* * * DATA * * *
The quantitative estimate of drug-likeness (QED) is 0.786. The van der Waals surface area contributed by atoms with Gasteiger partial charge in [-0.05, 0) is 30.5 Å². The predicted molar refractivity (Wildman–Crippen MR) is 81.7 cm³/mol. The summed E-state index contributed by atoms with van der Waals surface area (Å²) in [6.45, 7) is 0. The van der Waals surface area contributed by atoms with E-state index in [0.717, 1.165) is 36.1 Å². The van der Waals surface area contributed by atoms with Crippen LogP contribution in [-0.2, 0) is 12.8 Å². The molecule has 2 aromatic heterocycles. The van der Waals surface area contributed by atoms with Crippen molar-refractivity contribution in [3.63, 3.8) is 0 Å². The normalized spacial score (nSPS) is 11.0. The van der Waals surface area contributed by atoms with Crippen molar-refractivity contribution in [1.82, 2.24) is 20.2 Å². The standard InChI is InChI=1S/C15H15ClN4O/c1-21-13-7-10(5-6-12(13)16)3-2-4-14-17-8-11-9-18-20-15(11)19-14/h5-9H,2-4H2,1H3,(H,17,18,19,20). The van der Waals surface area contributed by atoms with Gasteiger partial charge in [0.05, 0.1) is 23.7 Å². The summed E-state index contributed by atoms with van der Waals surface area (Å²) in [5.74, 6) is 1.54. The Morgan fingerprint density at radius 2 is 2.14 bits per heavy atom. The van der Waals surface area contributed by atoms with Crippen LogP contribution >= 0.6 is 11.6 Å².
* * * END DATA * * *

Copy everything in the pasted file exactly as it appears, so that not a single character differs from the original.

The quantitative estimate of drug-likeness (QED) is 0.786. The van der Waals surface area contributed by atoms with Gasteiger partial charge in [-0.05, 0) is 30.5 Å². The predicted molar refractivity (Wildman–Crippen MR) is 81.7 cm³/mol. The summed E-state index contributed by atoms with van der Waals surface area (Å²) in [6.45, 7) is 0. The van der Waals surface area contributed by atoms with E-state index in [0.717, 1.165) is 36.1 Å². The van der Waals surface area contributed by atoms with Crippen LogP contribution in [-0.2, 0) is 12.8 Å². The molecule has 2 aromatic heterocycles. The van der Waals surface area contributed by atoms with Crippen molar-refractivity contribution in [3.63, 3.8) is 0 Å². The normalized spacial score (nSPS) is 11.0. The van der Waals surface area contributed by atoms with Crippen molar-refractivity contribution in [1.82, 2.24) is 20.2 Å². The standard InChI is InChI=1S/C15H15ClN4O/c1-21-13-7-10(5-6-12(13)16)3-2-4-14-17-8-11-9-18-20-15(11)19-14/h5-9H,2-4H2,1H3,(H,17,18,19,20). The van der Waals surface area contributed by atoms with Gasteiger partial charge in [0.05, 0.1) is 23.7 Å². The summed E-state index contributed by atoms with van der Waals surface area (Å²) in [5.74, 6) is 1.54. The Morgan fingerprint density at radius 2 is 2.14 bits per heavy atom. The van der Waals surface area contributed by atoms with Crippen LogP contribution >= 0.6 is 11.6 Å².